"It's pretty much everything," Teigen told Today, noting that the bulk of the criticism falls into three categories: How she feeds her kids, how she uses her car seats and screen time.

"Any time I post a picture of them holding ribs or eating sausage, I get a lot of criticism," she explained. "Vegans and vegetarians are mad and feel that we're forcing meat upon them at a young age. They freak out."

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Teigen continues: "If they get a glimpse of the car seat there is a lot of buckle talk. Maybe for one half of a second, the strap slipped down. And TV is another big one. We have TV on a lot in my house. John and I work on television; we love watching television."

Teigen wants the shame to stop, not just for herself but for all the other moms who feel it. (And we agree.)

"Hearing that nine out of 10 moms don't feel like they're doing a good enough job is terrible," she said. "We're all so worried that we're not doing all that we can, when we really are."

The inspiration for Teigen talking publicly about mom-shame may be in part because of her participation in Pampers' "Share the Love" campaign. But even though Teigen's discussion coincides with this campaign, the message remains equally important. Advertising can be a powerful tool for shifting the way society thinks about what's "normal" and we would much rather see companies speaking out against mom-shame than inducing it to sell more stuff.

Calling out mom-shame in our culture is worth doing in our lives, our communities and yes, our diaper commercials. Thank you Chrissy (and thank you, Pampers).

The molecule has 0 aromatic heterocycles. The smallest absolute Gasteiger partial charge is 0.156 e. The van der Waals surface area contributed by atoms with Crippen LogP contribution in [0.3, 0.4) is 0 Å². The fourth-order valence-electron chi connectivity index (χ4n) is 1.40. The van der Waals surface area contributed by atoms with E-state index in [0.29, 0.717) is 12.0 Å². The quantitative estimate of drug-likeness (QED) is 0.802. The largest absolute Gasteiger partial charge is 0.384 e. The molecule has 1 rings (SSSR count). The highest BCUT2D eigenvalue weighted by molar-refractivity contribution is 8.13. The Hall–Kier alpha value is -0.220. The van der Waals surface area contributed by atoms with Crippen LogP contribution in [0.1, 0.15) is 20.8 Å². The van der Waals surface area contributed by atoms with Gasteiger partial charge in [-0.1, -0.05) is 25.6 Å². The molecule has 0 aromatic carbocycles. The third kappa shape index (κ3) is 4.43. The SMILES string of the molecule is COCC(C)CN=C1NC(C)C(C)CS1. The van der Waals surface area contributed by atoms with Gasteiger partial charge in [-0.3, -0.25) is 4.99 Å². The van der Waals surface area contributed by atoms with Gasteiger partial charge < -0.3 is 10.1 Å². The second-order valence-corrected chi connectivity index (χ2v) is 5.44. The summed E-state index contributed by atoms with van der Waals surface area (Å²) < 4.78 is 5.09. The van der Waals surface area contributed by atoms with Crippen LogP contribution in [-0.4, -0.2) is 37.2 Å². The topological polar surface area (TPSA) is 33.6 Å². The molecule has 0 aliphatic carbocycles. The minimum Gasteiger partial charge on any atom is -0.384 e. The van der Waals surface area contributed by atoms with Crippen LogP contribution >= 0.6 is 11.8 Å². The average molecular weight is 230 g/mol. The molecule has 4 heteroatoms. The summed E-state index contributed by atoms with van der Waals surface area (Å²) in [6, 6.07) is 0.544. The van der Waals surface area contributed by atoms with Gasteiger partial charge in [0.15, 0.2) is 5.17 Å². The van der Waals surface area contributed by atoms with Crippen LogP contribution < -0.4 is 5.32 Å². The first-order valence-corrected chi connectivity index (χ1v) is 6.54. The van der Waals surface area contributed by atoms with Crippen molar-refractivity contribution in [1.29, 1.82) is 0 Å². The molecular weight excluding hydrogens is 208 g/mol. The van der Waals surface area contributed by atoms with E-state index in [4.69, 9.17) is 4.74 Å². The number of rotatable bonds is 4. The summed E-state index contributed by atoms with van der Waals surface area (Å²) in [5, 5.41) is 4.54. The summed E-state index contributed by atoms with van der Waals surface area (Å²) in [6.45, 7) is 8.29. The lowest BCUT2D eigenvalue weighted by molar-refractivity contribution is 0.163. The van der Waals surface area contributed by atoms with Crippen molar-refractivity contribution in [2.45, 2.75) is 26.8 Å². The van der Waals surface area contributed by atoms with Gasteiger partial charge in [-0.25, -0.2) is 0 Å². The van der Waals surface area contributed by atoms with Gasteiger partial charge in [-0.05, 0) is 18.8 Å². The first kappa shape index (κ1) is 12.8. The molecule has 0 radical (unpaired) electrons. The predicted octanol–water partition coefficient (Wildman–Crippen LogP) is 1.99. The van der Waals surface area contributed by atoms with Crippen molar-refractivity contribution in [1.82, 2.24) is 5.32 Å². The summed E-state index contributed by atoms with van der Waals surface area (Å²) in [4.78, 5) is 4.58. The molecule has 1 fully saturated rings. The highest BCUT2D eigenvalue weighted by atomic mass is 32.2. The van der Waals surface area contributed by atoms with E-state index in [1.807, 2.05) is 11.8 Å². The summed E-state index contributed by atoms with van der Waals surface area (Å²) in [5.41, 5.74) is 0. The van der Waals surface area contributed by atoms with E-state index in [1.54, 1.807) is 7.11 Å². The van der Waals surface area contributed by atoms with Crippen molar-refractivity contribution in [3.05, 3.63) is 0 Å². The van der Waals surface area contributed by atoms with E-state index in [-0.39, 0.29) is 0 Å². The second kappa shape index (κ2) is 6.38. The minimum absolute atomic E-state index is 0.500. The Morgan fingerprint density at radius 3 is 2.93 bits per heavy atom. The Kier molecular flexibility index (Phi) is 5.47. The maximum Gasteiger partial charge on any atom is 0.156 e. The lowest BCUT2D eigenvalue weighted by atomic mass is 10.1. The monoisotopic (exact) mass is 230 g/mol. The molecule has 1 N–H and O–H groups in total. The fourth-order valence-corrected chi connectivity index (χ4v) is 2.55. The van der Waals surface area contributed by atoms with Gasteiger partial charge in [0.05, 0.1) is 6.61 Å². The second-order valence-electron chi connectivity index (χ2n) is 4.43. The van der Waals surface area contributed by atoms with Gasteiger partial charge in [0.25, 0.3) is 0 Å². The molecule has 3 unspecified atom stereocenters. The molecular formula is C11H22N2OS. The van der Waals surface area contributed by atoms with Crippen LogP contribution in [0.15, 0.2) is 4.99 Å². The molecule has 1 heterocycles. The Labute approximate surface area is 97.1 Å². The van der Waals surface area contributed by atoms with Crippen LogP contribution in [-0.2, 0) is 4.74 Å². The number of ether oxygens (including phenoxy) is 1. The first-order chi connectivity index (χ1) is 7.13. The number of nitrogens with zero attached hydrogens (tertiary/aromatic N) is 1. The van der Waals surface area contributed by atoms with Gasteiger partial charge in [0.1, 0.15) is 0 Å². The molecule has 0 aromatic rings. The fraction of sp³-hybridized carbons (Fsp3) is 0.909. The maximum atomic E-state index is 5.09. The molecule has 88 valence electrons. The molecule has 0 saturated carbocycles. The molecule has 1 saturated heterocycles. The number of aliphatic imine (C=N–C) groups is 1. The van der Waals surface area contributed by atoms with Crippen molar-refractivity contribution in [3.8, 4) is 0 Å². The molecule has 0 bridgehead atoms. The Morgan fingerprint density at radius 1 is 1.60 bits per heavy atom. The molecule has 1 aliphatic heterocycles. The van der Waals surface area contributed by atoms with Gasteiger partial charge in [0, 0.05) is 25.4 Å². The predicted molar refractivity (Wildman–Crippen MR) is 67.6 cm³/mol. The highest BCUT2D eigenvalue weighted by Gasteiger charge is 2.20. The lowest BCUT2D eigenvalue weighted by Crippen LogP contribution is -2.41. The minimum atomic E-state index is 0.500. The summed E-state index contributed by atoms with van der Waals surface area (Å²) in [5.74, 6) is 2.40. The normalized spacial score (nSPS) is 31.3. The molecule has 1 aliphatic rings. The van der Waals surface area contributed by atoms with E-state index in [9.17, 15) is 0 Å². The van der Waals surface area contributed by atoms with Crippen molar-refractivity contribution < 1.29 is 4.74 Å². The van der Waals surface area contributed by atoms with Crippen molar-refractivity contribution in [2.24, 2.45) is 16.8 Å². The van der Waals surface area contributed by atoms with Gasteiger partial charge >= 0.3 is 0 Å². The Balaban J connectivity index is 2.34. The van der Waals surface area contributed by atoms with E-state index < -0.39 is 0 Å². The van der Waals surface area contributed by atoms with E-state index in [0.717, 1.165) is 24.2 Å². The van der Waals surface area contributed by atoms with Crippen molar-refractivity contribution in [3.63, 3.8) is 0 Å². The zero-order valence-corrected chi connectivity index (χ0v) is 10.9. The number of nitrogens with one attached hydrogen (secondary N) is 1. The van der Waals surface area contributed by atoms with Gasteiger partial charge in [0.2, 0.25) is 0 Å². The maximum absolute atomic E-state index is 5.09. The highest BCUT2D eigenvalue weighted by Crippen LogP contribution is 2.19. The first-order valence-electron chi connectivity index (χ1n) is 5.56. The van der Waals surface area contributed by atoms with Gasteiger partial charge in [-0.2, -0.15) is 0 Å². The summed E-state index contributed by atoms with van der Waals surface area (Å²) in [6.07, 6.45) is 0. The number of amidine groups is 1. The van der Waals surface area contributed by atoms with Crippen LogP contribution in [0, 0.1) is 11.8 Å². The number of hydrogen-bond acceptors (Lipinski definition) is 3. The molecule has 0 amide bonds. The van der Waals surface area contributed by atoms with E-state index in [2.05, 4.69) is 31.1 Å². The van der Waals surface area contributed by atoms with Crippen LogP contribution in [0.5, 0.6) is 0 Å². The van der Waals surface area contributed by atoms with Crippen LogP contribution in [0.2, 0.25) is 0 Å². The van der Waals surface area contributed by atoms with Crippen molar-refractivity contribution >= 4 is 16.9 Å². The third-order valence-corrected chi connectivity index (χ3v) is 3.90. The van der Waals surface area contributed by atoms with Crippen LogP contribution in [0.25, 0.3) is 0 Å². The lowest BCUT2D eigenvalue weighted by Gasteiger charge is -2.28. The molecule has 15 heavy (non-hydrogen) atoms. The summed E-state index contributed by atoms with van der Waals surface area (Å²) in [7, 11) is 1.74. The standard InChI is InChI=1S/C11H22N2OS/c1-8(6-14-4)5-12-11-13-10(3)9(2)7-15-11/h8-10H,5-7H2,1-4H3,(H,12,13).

News

Dear fellow mama,

I was thinking about the past the other day. About the time I had three small boys—a newborn, his 2-year-old brother and his 5-year-old brother.

How I was always drowning.

How I could never catch my breath between the constant requests.

How I always felt guilty no matter how hard I tried.

How hard it was—the constant exhaustion, struggling to keep my home any kind of clean or tidy, how I struggled to feed my kids nutritious meals, to bathe them and clean them and keep them warmly dressed in clean clothing, to love them well or enough or well enough.

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Those years were some of the toughest years I have ever encountered.

But mama, I am here to tell you that it doesn't last forever. Slowly, incrementally, without you even noticing, it gets easier. First, one child is toilet trained, then the bigger one can tie his own shoelaces, then finally they are all sleeping through the night.

It's hard to imagine; I really really get it.

It is going to get easier. I swear it. I'm not saying that there won't be new parenting challenges, that it won't be the hardest thing you have ever done in your life. It will be. But it will get easier.

These days, all of my kids get the bus to school and back. Most of them dress themselves. They can all eat independently and use the toilet. Sometimes they play with each other for hours leaving me time to do whatever I need to do that day.

I sleep through the night. I am not constantly in a haze of exhaustion. I am not overwhelmed by three tiny little people needing me to help them with their basic needs, all at the same time.

I can drink a hot cup of coffee. I do not wish with every fiber of my being that I was an octopus, able to help each tiny person at the same time.

I am not tugged in opposite directions. I don't have to disappoint my 3-year-old who desperately wants to play with me while I am helping his first grade bother with his first grade reading homework.

And one day, you will be here too.

It's going to get easier. I promise. And while it may not happen today or even next week or even next month, it will happen. And you will look around in wonder at the magnificent people you helped to create and nurture and sustain.

Until then, you are stronger and more resilient than you can even imagine.

You've got this. Today and always.

Love,

A fellow mama

Life